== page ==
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YSR chariots in Assembly line

The YSR juggernaut is set to hit Andhra’s mean streets.

The “Impact” convoys — festooned vehicles meant to spread the good word about the Congress regime through posters, billboards and live folk music performances — will raise the heat and dust for the elections in 2009.

“Video pamphlets, skits, songs and speeches of the chief minister are being digitised for programmes of 30 minutes to an hour. The messages will be spiced up with screenings of a popular Telugu film in the villages,” said an official of the state’s information department, which has conceived and executed the plan.

YSR’s chariots of propaganda will also distribute handbills, posters and audio cassettes describing the government’s performance in the past four years. Each Assembly segment will have a dedicated van for the purpose.

Forty-seven such vehicles will roll out initially and, though the entire exercise has been assigned to contractors, district collectors will supervise it.

The campaign will focus on the ambitious schemes, such as those on housing and irrigation, which have been touted as the state government’s showpiece projects.

Look beyond ‘switch-off’

Mumbai switched off for an hour last week to save power but the darkness in the rest of Maharashtra goes deeper.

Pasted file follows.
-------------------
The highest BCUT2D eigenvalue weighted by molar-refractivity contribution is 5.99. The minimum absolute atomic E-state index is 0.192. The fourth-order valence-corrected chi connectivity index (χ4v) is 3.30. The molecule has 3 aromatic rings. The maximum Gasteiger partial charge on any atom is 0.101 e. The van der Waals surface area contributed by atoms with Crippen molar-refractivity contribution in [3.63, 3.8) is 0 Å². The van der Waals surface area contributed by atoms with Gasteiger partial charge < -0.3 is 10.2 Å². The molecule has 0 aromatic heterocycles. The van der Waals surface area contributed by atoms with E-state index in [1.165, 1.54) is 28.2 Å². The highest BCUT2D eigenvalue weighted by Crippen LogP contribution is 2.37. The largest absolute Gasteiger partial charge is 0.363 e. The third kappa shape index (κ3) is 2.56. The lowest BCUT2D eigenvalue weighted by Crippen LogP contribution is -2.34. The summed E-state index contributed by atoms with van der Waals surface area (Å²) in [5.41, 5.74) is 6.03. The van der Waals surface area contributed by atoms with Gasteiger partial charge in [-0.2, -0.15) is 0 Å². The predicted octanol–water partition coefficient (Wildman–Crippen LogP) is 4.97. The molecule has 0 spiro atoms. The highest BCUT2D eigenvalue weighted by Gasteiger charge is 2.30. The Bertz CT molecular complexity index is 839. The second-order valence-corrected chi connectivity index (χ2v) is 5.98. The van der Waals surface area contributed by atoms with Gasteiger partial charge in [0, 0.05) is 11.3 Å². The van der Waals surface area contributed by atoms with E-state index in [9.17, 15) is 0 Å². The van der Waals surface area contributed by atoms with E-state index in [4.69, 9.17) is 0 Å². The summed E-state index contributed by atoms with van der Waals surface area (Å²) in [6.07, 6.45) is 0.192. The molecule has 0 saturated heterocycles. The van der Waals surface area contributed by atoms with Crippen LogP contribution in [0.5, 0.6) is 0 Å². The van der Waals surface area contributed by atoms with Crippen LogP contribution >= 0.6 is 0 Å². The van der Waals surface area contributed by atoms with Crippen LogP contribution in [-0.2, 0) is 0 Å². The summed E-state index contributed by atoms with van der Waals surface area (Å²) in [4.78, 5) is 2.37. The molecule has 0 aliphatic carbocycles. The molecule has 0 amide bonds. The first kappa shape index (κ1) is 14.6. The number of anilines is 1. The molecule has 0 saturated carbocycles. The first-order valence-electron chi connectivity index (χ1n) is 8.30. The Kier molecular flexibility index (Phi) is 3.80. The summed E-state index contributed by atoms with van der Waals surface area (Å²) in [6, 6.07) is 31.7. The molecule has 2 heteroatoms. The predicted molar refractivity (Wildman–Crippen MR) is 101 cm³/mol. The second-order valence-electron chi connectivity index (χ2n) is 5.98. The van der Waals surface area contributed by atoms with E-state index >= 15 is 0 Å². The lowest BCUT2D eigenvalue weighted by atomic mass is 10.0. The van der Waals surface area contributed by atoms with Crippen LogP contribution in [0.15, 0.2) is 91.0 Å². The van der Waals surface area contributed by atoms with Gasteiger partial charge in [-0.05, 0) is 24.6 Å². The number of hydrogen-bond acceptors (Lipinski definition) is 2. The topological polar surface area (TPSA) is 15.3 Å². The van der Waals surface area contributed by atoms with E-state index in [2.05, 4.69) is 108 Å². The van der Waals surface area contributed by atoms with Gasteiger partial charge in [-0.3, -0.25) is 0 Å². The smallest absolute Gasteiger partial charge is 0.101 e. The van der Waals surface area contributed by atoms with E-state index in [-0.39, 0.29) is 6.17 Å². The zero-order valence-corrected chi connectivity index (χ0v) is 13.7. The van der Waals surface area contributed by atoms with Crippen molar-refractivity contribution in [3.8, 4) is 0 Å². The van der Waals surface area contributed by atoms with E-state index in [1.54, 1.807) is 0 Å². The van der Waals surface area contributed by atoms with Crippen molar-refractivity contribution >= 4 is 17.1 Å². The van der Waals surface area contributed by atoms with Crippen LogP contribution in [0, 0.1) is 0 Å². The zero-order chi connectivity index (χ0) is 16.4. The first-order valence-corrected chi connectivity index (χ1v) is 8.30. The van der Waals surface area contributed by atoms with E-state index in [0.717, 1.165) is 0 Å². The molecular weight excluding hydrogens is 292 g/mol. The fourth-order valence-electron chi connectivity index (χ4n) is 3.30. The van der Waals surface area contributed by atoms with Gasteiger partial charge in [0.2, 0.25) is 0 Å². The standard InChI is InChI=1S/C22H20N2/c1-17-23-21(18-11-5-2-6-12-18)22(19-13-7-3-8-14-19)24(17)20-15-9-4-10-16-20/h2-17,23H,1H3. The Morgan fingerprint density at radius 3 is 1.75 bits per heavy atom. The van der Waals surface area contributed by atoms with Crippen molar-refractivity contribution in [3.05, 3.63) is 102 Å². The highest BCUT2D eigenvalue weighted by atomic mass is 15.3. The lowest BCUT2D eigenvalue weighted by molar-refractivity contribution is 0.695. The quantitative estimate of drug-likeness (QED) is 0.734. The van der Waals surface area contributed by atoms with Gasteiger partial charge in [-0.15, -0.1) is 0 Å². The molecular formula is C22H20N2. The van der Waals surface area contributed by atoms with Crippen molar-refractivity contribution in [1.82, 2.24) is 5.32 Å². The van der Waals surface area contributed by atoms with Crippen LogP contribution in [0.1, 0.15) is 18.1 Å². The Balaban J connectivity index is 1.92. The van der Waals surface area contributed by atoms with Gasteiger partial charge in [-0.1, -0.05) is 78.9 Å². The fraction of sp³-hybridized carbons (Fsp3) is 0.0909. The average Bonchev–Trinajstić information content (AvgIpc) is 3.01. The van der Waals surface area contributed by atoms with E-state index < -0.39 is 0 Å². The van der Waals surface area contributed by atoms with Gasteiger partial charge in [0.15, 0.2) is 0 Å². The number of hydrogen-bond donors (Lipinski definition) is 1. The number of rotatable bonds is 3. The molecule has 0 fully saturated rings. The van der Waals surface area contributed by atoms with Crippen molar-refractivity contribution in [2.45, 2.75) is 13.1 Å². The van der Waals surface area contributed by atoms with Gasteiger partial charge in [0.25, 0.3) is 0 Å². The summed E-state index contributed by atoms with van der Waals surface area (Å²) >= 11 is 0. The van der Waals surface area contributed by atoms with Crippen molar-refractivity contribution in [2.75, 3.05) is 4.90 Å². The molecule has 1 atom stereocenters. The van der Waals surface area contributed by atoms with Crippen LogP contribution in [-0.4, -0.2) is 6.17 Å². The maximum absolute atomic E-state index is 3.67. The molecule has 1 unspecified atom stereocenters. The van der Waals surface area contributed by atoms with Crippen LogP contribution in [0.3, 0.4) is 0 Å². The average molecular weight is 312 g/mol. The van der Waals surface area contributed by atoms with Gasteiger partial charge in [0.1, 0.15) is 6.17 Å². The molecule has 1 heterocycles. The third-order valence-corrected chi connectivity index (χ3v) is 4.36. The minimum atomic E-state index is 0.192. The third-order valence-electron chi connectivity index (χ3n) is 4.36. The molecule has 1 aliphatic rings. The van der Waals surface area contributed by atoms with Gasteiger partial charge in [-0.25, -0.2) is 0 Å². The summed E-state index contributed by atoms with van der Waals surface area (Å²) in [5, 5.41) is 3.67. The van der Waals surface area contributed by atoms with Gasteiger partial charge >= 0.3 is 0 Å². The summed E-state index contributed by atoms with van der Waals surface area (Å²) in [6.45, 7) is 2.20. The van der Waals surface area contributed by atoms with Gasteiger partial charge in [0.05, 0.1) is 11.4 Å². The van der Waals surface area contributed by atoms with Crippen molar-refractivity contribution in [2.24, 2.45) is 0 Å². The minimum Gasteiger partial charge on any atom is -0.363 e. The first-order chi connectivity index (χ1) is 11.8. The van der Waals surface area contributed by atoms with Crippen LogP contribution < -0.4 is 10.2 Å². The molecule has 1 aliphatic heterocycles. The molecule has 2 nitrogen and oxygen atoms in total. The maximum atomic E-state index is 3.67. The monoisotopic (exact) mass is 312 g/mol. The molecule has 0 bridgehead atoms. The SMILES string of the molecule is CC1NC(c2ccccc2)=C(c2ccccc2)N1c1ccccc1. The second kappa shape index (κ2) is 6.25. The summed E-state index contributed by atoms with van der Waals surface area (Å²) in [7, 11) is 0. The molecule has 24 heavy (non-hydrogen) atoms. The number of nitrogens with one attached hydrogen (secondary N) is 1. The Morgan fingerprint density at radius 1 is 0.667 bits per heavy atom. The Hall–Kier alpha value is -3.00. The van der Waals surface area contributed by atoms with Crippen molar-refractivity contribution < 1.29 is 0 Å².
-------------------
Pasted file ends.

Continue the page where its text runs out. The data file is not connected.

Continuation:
The man who runs the company that lights up much of the state believes far too many people are enjoying unpaid electricity than the amount Mumbai can spare.

“The arrears exceed Rs 11,000 crore. We have to make strenuous efforts to recover the dues. We need to stop power to the defaulters,” said A.B. Pandey, who heads the Maharashtra State Electricity Distribution Company.

Monthly collections now add up to a maximum of Rs 1,600 crore. The amount spent on salaries and interest alone comes to Rs 2,000 crore. Another Rs 1,400 crore goes in paying for the power purchased from other agencies, resulting in a deficit of Rs 1,800 crore.

Leash on rickshaws

The road for rickshaws in the capital will not be easy any more.

Under a new policy unveiled by the Municipal Corporation of Delhi recently, licences will only be given to bona fide residents — those with proof of having stayed in the capital for at least a year.

The move is expected to hit migrants who pull the three-wheelers and pay the owners a fixed sum at the end of the day. “The new rules are meant to discourage people who come to Delhi for a short period and are not familiar with the city’s traffic rules,” the policy says.

Officials said the new system would help keep tabs on those involved in the profession as all of them would be registered.

The policy also sets other stiff conditions. One of these will allow the authorities to cancel a licence if a rickshaw is fined seven times in three months for violation of traffic rules.

Schoolchildren can only be ferried on specially designed rickshaws.

Health check

An agreement signed last week holds out hope of better services and facilities in the capital's state-run hospitals.

The improvements could come as a result of a pact that the Delhi government signed with the Quality Council of India.

Under the agreement, all state-run hospitals and medical institutions must attain the standards set by the National Accreditation Board for Hospitals in three years.

The council will offer technical advice and support to prepare the hospitals for accreditation under the board’s benchmark.

Delhi: This Sunday, watch Taj Mahal ka Tender, a comic play centred around the characters of a fictitious Shah Jahan and three contractors who are out to dupe him. The venue: Alliance Francaise, next to the India International Centre. Shows at 4pm and 7pm.

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